• GIF Bug: A happy, bumbly, fly that wanders around your play-space and the level. Grab it to record 8 second gifs and, if you want, upload them to Twitter. GIFs are saved to the autosave directory, max 10 at a time named with incrementing numbers. After grabbing the bug it will stay in place. Throw it to return it to “roaming” mode.
  • Undo/Redo: Small buttons on controller now access undo/redo. Undo is batched for similar actions happening in quick succession.
  • In game camera controls: added buttons to change cameras in-game (activated when Director mode is turned on)
  • Integrated webcam mode: webcams will be recognised by the game and composited between foreground/background automatically to make mixed-reality videos simpler to make.
  • Camera Delay option for streamers in Director Controls. The Slider will delay the game rendering so you can match the delay of your camera. Greatly improves mixed-reality streaming.
  • Hand-held camera offset now settable with arrow/wasd. Also shift-arrow now “rolls”
  • All cameras are now represented by little flying bugs. Can grab them to move and rotate, will show preview of what they see until thrown.
  • Added hats to in-game avatar. ~f to toggle between hats. Also works in mixed reality.
  • Menus: Fix bug applying settings on startup. Add menus for integrated webcam settings, improve streaming menu generally. Add twitch setup to menus including a button to go to oauth key generator. Sign in to Twitter menu (for the GIF bug). Reduce arrow-key moving interfering with menu options.
  • New Sounds: New sound effects for berries, dice, twitch follows/sub, throwing rod, berry bounce, save tables
  • Music: You can now create flat notes by attaching sticky-balls to rods
  • Grab your eyes out of your head and put them on a contraption. Also eye’s rotation matches parent when moving parent object in both editing and play mode.
  • Save Tables: Faster loading from server. No longer show friends first in non-friend results. Show empty friends table if you have no friends. Improved table flipping. Small server improvements and admin tools. Minor fixes.
  • New colouring of wheels that are out of bounds
  • Warning messages now pop up on the companion window when no hands are present or twitch credentials are not set while using twitch window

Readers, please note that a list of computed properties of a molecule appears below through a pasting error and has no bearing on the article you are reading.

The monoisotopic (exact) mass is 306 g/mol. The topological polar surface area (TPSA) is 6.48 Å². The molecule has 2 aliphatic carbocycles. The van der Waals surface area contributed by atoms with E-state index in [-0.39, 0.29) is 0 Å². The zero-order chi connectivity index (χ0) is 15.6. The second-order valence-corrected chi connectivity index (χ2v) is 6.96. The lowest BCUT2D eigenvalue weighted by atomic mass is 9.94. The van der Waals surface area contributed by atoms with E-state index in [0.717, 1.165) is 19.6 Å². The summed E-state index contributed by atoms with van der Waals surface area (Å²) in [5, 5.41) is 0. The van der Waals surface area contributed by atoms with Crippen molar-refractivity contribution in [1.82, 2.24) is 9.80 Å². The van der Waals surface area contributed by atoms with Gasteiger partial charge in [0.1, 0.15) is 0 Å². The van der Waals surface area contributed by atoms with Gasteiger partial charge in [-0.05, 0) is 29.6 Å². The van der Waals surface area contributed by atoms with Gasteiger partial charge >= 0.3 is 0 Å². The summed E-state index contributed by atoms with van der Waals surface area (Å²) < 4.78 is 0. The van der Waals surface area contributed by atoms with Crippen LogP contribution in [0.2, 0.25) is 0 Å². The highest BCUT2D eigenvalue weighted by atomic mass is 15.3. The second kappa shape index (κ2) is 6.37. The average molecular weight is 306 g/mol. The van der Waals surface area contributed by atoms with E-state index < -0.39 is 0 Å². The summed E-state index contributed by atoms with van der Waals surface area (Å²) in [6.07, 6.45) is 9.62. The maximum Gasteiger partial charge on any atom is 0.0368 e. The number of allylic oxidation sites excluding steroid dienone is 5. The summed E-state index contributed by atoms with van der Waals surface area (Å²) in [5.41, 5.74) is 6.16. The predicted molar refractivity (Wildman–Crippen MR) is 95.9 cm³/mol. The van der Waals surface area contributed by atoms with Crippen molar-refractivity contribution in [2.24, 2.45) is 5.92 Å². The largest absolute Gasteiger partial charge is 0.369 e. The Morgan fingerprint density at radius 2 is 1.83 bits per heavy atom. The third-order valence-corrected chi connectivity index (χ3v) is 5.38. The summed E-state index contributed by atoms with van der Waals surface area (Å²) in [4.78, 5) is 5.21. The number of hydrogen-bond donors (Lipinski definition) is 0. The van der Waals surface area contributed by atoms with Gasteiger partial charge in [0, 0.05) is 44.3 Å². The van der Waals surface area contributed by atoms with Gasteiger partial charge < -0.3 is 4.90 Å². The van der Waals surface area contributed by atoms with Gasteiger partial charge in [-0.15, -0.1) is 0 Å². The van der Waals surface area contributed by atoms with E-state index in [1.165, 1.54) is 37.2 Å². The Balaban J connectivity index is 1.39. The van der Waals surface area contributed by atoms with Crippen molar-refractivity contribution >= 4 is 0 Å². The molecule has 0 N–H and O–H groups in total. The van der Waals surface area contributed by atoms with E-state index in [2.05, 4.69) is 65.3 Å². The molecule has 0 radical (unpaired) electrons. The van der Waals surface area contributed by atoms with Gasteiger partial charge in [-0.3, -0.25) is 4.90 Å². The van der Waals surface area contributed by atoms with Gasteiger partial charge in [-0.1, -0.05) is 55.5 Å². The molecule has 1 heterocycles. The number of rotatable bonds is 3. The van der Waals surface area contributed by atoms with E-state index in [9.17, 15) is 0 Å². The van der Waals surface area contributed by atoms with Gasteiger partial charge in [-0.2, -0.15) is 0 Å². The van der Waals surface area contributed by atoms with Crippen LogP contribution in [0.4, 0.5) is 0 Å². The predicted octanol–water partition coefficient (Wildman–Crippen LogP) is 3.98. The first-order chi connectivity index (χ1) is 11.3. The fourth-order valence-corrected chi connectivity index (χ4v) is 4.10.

• Adjustments made to the Vive controller models.
  • Optimisation: Batching of maquette and static level geometry. Fixed some memory leaks. Skip rendering of some off-screen effects. Objects cache some internal data instead of recalculating it. Loading level is now faster and less likely to cause hitching.
  • Change some graphical settings while streaming for performance reasons
  • Fix horrible bug that makes the game unplayable if you attach a sticky ball to a glow-berry.
  • Possible fix for missing shared replays bug. Server side improvements. Add extra logging to track down missing replays bug.
  • Grab models off the dark-world maquette more easily
  • Better data sanity-checking on contraption load.
  • Reduce hitching when a replay transitions back to playing live
  • Small improvements to feedback form
  • Minor tutorial fixes
  • SteamVR Update
  • Fix for things getting stuck in the ground causing joints to disconnect
  • Fix light-world maquette interfering with dark-world save tables
  • Handle Oculus headsets better (still not officially supported yet)
  • Fix to physics glitches when pausing game with steam button
  • Better sanity checking around settings loading
  • Setting companion camera smoothing to zero will now improve performance
  • Physics stability improvements (changed wheel-on-wheel behaviours)
  • Fix for building pieces/outline not appearing properly in the Goal tutorial level